Interested in how brain cells communicate? The Synaptic Protein Zoo needs volunteers to help analyze data on complex protein clusters. This research may shed light on neurodegenerative diseases such as ALS and Parkinsons. Don’t know where to start? Training is provided. Similarly, The online game Foldit allows gamers to compete to fold protein structures to achieve the best scoring (lowest energy) configuration.
Looking beyond… volunteers can help astronomers classify galaxies at Galaxy Zoo, learn to map retinal connections in the brain at EyeWire, explore the surface and weather of Mars’ south polar region with Planet Four – or help track birds by tagging time lapse images from the Arctic with Seabird Watch.
The National Oceanic and Atmospheric Administration – NOAA – also offers crowdsourcing opportunities, where individuals can participate in categorizing whale sightings, monitoring marine debris – or they can help track tidepool life, or keep an eye on phytoplankton levels to fight harmful algal blooms.
Just One Ocean has sponsored a global initiative – The Big Microplastic Survey – which will call upon citizen science to gather data about the distribution and prevalence of microplastics in the world’s oceans, rivers, lakes, and coastal environments, in an attempt to better understand how these particles enter the food chain and impact biodiversity.
And of course, research takes money. In an era of decreased or uncertain research grants, scientists may turn to crowdfunding to support their projects. The SciFund Challenge trains scientists to more effectively connect and communicate with the public to run a successful crowdfunding campaign. “The goal? A more science-engaged world.” One advantage to researchers is that they can receive funding in a matter of weeks, rather than months. Grant-writing takes a substantial commitment of time and effort for most university researchers.
Dr. Jai Ranganathan, co-founder of the SciFund Challenge, has asked: “What would this world look like if every scientist touched a thousand people each year with their science message? How would science-related policy decisions be different if every citizen had a scientist that they personally knew? One thing is for sure: a world with closer connections between scientists and the public would be a better world. And crowdfunding might just help to get us there.”
Another platform that helps raise money to crowdfund scientific research is experiment.com , which operates much like Kickstarter. Researchers post projects with moderate monetary goals, in areas ranging from anthropology to neuroscience and earth science. Their byline: “Curiosity is contagious. Every project has a story to tell and an audience that will want to hear it.”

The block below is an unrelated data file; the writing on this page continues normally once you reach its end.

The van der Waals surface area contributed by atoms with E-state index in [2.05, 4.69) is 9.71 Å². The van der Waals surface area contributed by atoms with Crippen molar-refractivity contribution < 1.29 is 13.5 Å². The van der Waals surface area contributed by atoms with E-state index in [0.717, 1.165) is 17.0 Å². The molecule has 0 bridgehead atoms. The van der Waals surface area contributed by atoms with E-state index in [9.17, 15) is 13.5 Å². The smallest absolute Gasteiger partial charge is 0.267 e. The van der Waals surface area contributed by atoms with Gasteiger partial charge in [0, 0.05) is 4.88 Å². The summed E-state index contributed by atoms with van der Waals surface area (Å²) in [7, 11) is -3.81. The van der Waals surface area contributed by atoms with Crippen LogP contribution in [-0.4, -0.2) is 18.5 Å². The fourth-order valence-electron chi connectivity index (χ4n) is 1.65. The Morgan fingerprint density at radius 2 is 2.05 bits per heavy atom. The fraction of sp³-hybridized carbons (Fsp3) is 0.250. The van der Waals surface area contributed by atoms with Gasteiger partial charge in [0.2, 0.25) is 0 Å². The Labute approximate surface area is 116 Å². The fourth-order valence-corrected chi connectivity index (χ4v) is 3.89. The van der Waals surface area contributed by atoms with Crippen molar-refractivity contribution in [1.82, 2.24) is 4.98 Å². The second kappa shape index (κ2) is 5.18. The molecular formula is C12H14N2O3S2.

Backers may receive periodic updates on their chosen projects and direct communication with researchers. They may also receive souvenirs, acknowledgment in journal articles, invitations to private seminars, visits to laboratories or field sites, and occasionally, naming rights to new discoveries or species. Citizen science offers a wonderful opportunity for schools to actively engage students of all levels with STEM projects – and spark imagination and scientific thinking.
Whatever your level of involvement, you can have the satisfaction of participating in humanity’s greatest endeavor. In an era when political factions and media empires are waging relentless “war on science” this trend toward active participation — or providing some financial support — is the surest way to help support an active, vigorous, future hungry and scientific civilization.
One response to “Opportunities for Citizen Science”
One of our waitlisters (there’s almost 1000 now) called this “the coolest citizen science project of all time” (thank you!) and George Church recently invested (not just on the SAB anymore, but first money into the seed round.) We’re not limited by a great idea or amazing science, we’re entirely limited, at this point, by capital. Sufficiently nerdy/intellectually honest angel investors with excellent moral character should get in touch.
See our (future) Super Bowl Ad here! (LISTEN WITH SOUND UP!) http://www.molecularReality.com